1841: David Johnston to James Johnston, Jr.

What Michigan farmer James Johnston might have looked like in the 1840s

This letter was written by David Johnston (1797-Aft1875), who was residing in the same household as William Johnston (1779-Aft1850), Joseph Johnston (1790-Aft1850), and Mary Ann Nealy [Neely?] (1831-Aft1850) — all natives of Ireland — in Sparta, Livingston, New York, in the 1850 census. [They were enumerated as “Johnson” rather than “Johnston” though it’s clear from this letter that they went by the latter name.] I have found a record for a baptism in Ireland that suggests David Johnston came from Kircubbin, County Down, Ireland, and that his father’s name was William. The 1860 and 1870 Census records show David residing in Sparta with a wife named Nancy, born about 1801 in Ireland. An agricultural survey conducted in 1860 shows David with 66 acres of land near Sparta, most of it improved and planted to wheat and rye.

David wrote the letter to his nephew,  James Johnston, Jr. (182-Aft1860) — a native of Ireland — then residing and farming in Somerset, Hillsdale County, Michigan. The 1860 census enumerates James as a bachelor in the same household as Hiram Baird (1795-Aft1860) — a mason born in New Jersey. James is still enumerated in Somerset in the 1870 census, this time sharing his residence with James McClain (1820-Aft1870) and also from Ireland.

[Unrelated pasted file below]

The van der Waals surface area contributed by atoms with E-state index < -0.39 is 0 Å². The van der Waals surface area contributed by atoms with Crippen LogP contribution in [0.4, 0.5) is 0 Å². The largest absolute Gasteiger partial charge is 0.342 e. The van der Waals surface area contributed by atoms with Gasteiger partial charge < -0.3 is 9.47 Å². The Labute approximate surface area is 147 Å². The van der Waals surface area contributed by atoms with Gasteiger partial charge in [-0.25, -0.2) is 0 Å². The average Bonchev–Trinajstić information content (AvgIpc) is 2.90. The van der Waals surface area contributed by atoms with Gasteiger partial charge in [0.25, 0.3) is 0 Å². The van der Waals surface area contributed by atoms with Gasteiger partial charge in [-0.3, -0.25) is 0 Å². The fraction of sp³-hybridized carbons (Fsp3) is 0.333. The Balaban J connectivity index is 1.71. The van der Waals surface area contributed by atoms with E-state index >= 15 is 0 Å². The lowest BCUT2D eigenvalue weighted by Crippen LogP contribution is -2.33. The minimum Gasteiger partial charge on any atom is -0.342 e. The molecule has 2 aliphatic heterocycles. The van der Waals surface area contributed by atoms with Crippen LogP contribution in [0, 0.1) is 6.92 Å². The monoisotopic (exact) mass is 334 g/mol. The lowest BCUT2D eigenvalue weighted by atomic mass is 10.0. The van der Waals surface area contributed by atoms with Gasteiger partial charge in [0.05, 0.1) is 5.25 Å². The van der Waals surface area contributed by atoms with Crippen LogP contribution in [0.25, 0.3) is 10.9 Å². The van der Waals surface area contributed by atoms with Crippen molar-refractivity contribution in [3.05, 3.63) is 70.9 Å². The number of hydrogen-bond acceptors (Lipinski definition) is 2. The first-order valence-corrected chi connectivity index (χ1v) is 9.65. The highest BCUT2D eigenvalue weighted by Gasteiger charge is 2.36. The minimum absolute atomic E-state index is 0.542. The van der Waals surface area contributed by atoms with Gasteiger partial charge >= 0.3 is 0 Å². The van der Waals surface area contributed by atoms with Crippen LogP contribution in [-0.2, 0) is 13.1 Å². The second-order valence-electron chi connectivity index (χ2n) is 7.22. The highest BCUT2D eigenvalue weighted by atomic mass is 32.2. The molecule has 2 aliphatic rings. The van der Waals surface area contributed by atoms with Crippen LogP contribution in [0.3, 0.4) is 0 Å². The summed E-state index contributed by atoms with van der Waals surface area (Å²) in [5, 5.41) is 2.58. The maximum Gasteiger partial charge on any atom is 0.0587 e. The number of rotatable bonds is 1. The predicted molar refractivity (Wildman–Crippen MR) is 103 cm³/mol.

Stampless Cover

TRANSCRIPTION

Addressed to James Johnston, Junior, Somerset, Hillsdale County, Michigan

Sparta, New York
May 1841

Dear Friends,

Page 1

I now sit down to write a few lines to you to let you know that we are as well as usual at present. Mother is declining fast. She is troubled with wind working in her breast and lightness in her head. Thanks be to God for all those mercies. I received your letter dated June the 6, 1840. I also received one May the 10, dated April the 3, 1841, and I received Widow Deacon’s today dated May the 11th and we feel very sorry for her losses and we all felt very sorry when we heard of the numerous complaints your mother had before she died.

We are living the same way now as when you left here. You wanted to know how we got our washing done. I have done it myself since Mary Ann went to the Doctors. We have two working horses. We have a young stud horse two years old. We were offered one hundred dollars for him but would not take it. We have one yoke of working cattle. We have three cows, and two heifers. We have thirty-eight head of sheep. We have twelve old hogs and eleven young ones. We had one hundred and ninety-five bushels of wheat last fall and we have sold none of it yet. We traded off our bay mare for a new wagon about a year ago and bought a set of new harness. We made a new stable ourselves which holds six horses ath south end of the old stable.